Perhaps it’s the relatability of his hustle-themed storytelling that stood out; his nuanced infusion of Igbo rap in the background of kick drum beats, divided hi-hats, and other synthesized elements of trap sounded right. JeriQ‘s ‘Billion Dollar Dream’ has done over 12 million streams on Audiomack.
The 12-track album, which enlisted Flavour and Dremo, came through on May 26. And it wasn’t long before it shot up to number one on the Apple Music chart, outranking other equally solid projects to retain its spot. For 72 hours, a Nigerian trap-rap album embodying one non-Igbo track hovered over other major projects rendered in English.
On Audiomack Ghana, JeriQ’s elbowed its way to number four, right behind Sarkodie’s ‘No Pressure’. It snuck past Polo G, T Dollar, M Huncho, and ‘The Eminem show’ in the UK. On Audiomack Nigeria, JeriQ’s project would sit comfortably atop works like Asake’s ‘Ololade Asake’, Qdot’s ‘Orin Dafidi’, and TI Blaze’s ‘The Fresh Prince of Lagos’.
Its reception was so critical in certain climes that one could argue the mainstream genres held their breath. JeriQ’s album had already done several millions of streams on the first week of its release to join among Apple’s top ten.
The album lived up to its title, dwelling on the singer’s long-time resolve to surmount class barriers, pursue wealth that had hitherto eluded him, and outrun the demons of his past. It places the singer within the hurly-burly context of Onitsha in Anambra where he was raised and exposed to the stark realities of ghetto life, thuggery, and drugs.
In ‘Billion Dolar Dream’, the rapper also opens up about how his father’s death caused him precocious maturity.
“The album unpacks my rollercoaster life; what I’ve achieved or will achieve,” he tells TheCable’s Stephen Kenechi.
What was once no more than a childhood obsession for JeriQ, born Ani Jeremiah Chukwuebuka, had bequeathed a thriving career that held a glimmer of hope for the 23-year-old who became his family’s breadwinner. After years of being immersed in sounds from global rap sensations like Lil Baby and Phyno, JeriQ would independently find his voice, releasing his debut single ‘Iyoo’ in 2015. JeriQ rolled out the Zoro-assisted hit ‘No More Nleka’ in 2020 and followed this up with his street-tinged six-track EP ‘Hood Boy Dreams’ that further defined his fast-evolving style.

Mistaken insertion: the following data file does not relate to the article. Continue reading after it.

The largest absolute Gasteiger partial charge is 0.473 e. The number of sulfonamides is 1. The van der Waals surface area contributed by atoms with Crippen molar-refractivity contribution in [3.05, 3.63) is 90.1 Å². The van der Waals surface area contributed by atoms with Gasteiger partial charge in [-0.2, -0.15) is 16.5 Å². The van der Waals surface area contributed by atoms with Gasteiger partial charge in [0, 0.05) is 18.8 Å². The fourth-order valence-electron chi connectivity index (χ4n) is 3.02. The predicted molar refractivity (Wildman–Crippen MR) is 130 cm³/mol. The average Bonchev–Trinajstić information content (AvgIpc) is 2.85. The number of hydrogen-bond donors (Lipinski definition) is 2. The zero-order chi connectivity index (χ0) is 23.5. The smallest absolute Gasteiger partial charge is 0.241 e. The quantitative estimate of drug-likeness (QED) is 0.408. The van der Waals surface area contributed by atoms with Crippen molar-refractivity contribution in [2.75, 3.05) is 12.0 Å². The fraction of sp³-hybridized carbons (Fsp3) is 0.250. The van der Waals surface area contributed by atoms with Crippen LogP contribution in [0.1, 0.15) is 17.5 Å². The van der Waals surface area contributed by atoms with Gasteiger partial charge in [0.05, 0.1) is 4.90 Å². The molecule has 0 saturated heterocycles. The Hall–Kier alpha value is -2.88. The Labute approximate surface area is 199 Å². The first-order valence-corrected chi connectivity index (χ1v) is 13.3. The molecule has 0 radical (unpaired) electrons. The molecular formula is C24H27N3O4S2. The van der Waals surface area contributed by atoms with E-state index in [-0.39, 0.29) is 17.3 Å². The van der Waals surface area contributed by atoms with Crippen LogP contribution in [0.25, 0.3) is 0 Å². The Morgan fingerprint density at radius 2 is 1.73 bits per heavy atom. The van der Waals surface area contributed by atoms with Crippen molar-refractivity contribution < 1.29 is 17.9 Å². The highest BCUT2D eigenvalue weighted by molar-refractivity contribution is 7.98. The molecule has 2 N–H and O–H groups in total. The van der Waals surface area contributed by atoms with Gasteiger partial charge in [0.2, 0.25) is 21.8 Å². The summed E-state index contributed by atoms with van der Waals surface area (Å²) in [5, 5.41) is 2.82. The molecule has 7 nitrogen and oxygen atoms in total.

In ‘Billion Dollar Dream’, his latest yet, JeriQ would enlist Flavour, Dremo, Alpha P, PsychoYP, and Kofi Jamar in a move that placed him among the A-list music stars in Nigeria’s south-east following a previous work with Phyno.
The project was initially intended to be the second part of his 2020 EP but, as time elapsed, it became economically unappealing to do a follow-up project for a prequel that was released as far back two years prior, hence a new name.
“I’d loved music from childhood. I was part of the church Block Rosary choir, singing tenor then. Music for me soon became a medium of expression. I didn’t at any point go through tutelage under a mainstream artiste,” he recounts. “My big break came with ‘Hood Boy Dreams’. It changed my life. Everyone was about it in the streets at the time.”
JeriQ’s rap lines are all about keeping it real; his lyrics make visceral his experiences either as an agent or victim.
“Growing up in Onisha exposed me to unexpected things as a kid. We washed cars; sold bottled herbs. If it rains, we go into the express and wait for travellers to get stuck in the mud so we can help push the vehicle for a fee. And I don’t regret these things. They made me tough and prepared for the person I was to become,” the rapper narrates.
“I’d spent nights in jail as a primary school student, not due to my fault but being in the wrong places at odd times.”
Flavour, having spotted the genius, had his team propose a joint song, with JeriQ traveling to Lagos for a recording session that birthed the eighth track ‘Oluoma’. The success of his first work with Kofi Jamar on DJ Neptune’s track ‘Cash’ would earn JeriQ yet another song with the Ghanaian musician through the seventh track ‘Cartel Business’.
Nigeria’s hip-hop scene experienced a gradual shift accelerated by the meteoric rise and global explosion of Afropop that forced indigenous hitmakers to adjust their style. But, for JeriQ, rap-trap is getting bags into his money vault.
“I’m not pressured,” he points out. “The south-east hosts Nigeria’s biggest hip-hop scene. Rap is more appreciated here. I don’t even have to be in Lagos like everyone to make it big. I don’t at all consider my location as a barrier.”
When his father passed away in 2018, JeriQ had to cater to his mother and four younger siblings. Music, more than ever before, had become something of a serious business. As he drove a car he purchased from the proceeds of his craft into his family compound in Anambra, what he had now become would dawn on him, a fast-blossoming rap star.
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